PENSACOLA, FLA., April 21, 1917
Sir: You will please give us the names of firms where we can secure employment. Also please explain the Great Northern Drive for May 15th. We will come by the thousands. Some of us like farm work. The colored people will leave if you will assist them.
NEW ORLEANS, LA., April 23, 1917
Dear Editor: I am a reader of the Defender and I am askeso much about the great Northern drive on the 15th of May. We want more understanding about it for there is a great many wants to get ready for that day & the depot agents never gives us any satisfaction when we ask for they dont want us to leave here, I want to ask you to please publish in your next Saturdays paper just what the fair will be on that day so we all will know & can be ready. So many women here are wanting to go that day. They are all working women and we cant get work here so much now, the white women tell us we just want to make money to go North and we do so please kindly ans. this in your next paper if you do I will read it every word in the Defender, had rather read it then to eat when Saturday comes, it is my hearts delight & hope your paper will continue on in the South until every one reads it for it is a God sent blessing to the Race. Will close with best wishes.
NEW ORLEANS, LA., April 25, 1917
Dear Sir: Would you kindely advise me of a good place where I can get a good job out in some of the small places from Chicago about 50 Or 60 miles. I am expecting to leave the south about the 15th of May and will bring my family later on. Answer soon.
MOBILE, ALA., April 25, 1917
Sir: I was reading in theat paper about the Colored race and while reading it I seen in it where cars would be here for the 15 of May which is one month from to day. Will you be so kind as to let me know where they are coming to and I will be glad to know because I am a poor woman and have a husband and five children living and three dead one single and two twin girls six months old today and my husband can hardly make bread for them in Mobile. This is my native home but it is not fit to live in just as the Chicago Defender say it says the truth and my husband only get $1.50 a day and pays $7.50 a month for house rent and can hardly feed me and his self and children. I am the mother of 8 children 25 years old and I want to get out of this dog hold because I dont know what I am raising them up for in this place and I want to get to Chicago where I know they will be raised and my husband crazy to get there because he know he can get more to raise his children and will you please let me know where the cars is going to stop to so that he can come where he can take care of me and my children. He get there a while and then he can send for me. I heard they wasnt coming here so I sent to find out and he can go and meet them at the place they are going and go from there to Chicago. No more at present. hoping to hear from you soon from your needed and worried friend.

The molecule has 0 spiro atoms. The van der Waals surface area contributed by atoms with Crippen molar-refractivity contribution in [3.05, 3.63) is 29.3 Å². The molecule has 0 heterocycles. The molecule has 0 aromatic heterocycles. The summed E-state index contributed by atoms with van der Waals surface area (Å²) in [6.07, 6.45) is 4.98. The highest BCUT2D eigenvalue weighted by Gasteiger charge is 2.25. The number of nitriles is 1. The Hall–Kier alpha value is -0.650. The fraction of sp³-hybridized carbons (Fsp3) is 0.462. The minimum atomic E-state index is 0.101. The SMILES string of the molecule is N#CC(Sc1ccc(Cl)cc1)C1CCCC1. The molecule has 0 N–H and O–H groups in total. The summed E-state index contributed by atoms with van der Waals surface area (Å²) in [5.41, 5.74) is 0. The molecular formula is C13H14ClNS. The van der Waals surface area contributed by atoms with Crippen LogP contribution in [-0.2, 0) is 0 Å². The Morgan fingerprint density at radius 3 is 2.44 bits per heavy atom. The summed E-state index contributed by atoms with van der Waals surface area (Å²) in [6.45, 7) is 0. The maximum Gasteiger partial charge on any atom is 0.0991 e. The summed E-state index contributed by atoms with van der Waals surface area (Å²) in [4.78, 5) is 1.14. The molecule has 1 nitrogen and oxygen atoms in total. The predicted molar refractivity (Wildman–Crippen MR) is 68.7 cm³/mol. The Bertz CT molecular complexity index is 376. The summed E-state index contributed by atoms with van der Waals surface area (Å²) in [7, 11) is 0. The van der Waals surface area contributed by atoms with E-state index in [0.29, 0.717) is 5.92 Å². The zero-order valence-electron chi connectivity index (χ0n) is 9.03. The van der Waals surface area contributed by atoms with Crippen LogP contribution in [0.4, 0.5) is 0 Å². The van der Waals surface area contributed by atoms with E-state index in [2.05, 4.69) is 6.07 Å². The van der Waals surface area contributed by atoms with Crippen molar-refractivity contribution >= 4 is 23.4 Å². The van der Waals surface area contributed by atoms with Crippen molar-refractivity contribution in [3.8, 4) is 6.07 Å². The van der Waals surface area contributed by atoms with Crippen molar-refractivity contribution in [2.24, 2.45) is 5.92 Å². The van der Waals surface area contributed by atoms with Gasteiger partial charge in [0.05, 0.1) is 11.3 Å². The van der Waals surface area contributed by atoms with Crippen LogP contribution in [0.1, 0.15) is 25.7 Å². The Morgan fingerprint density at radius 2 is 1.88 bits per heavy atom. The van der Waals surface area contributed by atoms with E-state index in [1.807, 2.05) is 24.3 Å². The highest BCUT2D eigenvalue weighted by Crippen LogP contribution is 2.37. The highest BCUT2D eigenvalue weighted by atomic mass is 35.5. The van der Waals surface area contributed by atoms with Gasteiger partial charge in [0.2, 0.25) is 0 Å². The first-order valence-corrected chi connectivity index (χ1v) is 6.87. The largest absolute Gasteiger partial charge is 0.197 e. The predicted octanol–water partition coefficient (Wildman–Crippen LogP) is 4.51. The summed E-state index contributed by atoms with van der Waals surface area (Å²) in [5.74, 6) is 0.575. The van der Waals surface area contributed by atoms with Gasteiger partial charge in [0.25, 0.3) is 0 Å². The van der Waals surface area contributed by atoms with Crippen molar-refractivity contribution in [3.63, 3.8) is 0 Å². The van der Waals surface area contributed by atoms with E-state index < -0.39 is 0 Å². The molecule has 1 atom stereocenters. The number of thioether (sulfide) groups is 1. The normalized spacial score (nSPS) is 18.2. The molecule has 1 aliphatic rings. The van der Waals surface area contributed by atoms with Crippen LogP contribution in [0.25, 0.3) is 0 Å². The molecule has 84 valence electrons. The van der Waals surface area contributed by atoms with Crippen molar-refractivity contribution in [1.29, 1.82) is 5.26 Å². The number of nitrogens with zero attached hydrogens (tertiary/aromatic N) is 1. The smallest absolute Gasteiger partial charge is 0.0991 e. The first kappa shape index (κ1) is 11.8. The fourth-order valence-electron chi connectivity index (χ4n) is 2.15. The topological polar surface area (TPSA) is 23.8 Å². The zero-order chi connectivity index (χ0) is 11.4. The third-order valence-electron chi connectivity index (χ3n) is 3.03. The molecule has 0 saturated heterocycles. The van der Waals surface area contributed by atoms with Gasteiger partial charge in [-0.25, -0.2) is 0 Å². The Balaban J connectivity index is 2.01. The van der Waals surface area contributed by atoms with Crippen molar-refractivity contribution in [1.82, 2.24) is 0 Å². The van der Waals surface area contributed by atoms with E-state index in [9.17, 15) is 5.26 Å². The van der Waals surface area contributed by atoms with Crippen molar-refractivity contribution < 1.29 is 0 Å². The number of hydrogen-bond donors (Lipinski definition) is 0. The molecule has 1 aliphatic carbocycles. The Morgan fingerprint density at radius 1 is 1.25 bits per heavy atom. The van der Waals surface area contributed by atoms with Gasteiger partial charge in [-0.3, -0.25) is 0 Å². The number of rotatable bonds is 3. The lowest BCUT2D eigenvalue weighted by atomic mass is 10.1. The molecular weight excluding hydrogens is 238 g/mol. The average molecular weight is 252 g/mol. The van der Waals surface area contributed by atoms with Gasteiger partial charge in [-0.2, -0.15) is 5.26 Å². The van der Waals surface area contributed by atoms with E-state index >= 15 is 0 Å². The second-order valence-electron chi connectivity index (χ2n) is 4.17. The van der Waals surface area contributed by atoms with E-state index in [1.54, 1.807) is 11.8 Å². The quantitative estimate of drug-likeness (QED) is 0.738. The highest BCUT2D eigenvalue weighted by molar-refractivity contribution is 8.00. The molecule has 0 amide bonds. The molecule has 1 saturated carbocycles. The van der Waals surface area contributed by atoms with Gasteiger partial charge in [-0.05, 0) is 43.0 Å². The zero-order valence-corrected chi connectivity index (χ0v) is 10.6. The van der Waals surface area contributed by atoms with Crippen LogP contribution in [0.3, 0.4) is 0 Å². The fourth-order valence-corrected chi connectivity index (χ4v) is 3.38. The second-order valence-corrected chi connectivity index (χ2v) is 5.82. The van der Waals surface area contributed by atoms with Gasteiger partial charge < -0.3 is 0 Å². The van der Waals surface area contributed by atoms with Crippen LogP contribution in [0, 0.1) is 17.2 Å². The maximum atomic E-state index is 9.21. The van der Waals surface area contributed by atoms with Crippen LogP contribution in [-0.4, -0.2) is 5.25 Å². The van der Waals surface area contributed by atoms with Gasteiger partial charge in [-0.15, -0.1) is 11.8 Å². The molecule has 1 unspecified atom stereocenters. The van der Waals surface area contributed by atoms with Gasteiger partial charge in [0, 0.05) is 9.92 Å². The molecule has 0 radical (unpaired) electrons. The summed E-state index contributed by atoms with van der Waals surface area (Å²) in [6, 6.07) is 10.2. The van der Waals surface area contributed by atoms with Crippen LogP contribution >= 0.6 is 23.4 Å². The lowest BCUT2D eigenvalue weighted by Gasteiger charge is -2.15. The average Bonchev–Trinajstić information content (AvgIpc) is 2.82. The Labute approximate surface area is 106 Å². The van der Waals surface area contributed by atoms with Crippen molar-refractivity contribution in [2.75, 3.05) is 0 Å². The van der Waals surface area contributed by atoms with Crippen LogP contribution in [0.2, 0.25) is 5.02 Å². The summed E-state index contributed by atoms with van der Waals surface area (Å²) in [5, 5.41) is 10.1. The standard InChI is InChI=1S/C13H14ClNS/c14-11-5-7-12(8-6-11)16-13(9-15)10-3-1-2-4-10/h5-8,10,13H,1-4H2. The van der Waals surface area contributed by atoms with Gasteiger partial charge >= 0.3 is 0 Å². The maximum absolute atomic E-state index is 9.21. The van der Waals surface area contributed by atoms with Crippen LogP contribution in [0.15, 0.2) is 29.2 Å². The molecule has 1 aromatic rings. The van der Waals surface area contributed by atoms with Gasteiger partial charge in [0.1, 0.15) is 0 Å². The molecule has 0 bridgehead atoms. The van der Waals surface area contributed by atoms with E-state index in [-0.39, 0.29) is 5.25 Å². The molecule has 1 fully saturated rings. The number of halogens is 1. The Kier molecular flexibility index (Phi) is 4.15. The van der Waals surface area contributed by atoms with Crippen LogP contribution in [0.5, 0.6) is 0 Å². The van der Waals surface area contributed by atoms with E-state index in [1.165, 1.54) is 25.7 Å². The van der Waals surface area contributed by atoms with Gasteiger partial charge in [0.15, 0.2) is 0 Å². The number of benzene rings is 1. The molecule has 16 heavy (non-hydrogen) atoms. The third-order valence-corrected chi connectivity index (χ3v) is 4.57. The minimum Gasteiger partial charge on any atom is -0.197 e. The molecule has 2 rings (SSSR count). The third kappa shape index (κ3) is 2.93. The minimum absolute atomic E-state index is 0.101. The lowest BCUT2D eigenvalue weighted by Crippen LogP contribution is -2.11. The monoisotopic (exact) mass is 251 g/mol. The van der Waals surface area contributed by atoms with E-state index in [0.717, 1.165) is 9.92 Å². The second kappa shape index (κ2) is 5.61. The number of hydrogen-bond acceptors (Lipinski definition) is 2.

PASS CHRISTIAN, MISS., April 30, 1917
Sir: I want to come north on 15th of May, & I would like to get a job at once. & if you will please locate one for me & let me know in return mail & oblige. Will except a job on farm or in town. I have a little education & I am aquainted with work all right. Hope to here from you soon.
MONTGOMERY, ALA., May 7, 1917
My dear Sir: I am writing to solicit your aid and advice as to how I may best obtain employment at my trade in your city. I shall be coming that way on the 15th of May and I wish to find immediate employment if possible.